Some of the hardest hit people in 2020 were those most at risk directly or indirectly from the pandemic. Charities around the country helping people with long-term illnesses and permanent disabilities suddenly found themselves short of funds. For operational reasons, they could not offer the ongoing support previously offered. Once such charity is the West Norfolk Deaf Association. They struggled in 2020 but now the COVID-hit WNDA welcomes a £25,000 grant courtesy of the UK Health Lottery. A group of health charities around the country, the Health Lottery is the UK’s second largest lottery game with a focus on raising money for health and social causes.
£25k for the COVID-hit WNDA
Like many charities, West Norfolk Deaf Association. But the COVID-hit WNDA can now proceed with helping those vulnerable people with their hearing needs. Deafness can cause social isolation; with COVID-19, that isolation has only worsened. So the need to help those people became more urgent and more important. Although the charity could (and did) move most of their operations online, they remain conscious of the limits of this communication method. The internet is and remains a lifeline for affected communities, particularly those required to isolate for other health reasons. Now, this £25k will go towards improving outreach.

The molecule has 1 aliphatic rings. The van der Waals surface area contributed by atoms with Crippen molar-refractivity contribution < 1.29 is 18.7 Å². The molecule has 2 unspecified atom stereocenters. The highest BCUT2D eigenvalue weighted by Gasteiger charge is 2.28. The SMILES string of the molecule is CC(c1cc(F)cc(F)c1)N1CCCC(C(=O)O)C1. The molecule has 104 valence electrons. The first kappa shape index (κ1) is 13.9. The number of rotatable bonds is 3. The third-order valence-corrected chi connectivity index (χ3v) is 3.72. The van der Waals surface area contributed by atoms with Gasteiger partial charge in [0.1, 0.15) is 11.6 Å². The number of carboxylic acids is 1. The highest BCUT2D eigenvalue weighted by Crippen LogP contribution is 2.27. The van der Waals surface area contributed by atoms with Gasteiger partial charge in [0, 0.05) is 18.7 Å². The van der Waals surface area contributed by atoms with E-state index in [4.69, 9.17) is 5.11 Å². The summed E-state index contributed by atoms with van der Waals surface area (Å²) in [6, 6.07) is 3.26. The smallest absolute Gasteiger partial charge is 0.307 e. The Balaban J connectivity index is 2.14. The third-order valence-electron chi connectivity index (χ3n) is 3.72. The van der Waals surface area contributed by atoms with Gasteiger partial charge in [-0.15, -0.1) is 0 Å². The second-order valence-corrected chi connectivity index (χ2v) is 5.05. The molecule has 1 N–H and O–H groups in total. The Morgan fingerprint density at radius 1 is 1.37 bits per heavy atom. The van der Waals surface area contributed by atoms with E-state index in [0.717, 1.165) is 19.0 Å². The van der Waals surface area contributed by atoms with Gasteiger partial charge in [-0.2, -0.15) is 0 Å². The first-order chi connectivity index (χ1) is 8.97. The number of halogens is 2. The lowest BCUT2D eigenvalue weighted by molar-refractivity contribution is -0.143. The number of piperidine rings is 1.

COVID-hit WNDA says they will use the money to provide support mechanisms such as social activities like coffee mornings, facilitated by BSL fluent personnel. They will also offer small interest groups, and information sessions each with an interpreter present. Admitting that the Health Lottery funding helped WNDA initially “stay afloat”, organisers were keen to stress how that money helped them excel at the difficult time. This is why lotteries are so important; the money raised through ticket sales filter through to charities of all sizes so they can help the most vulnerable.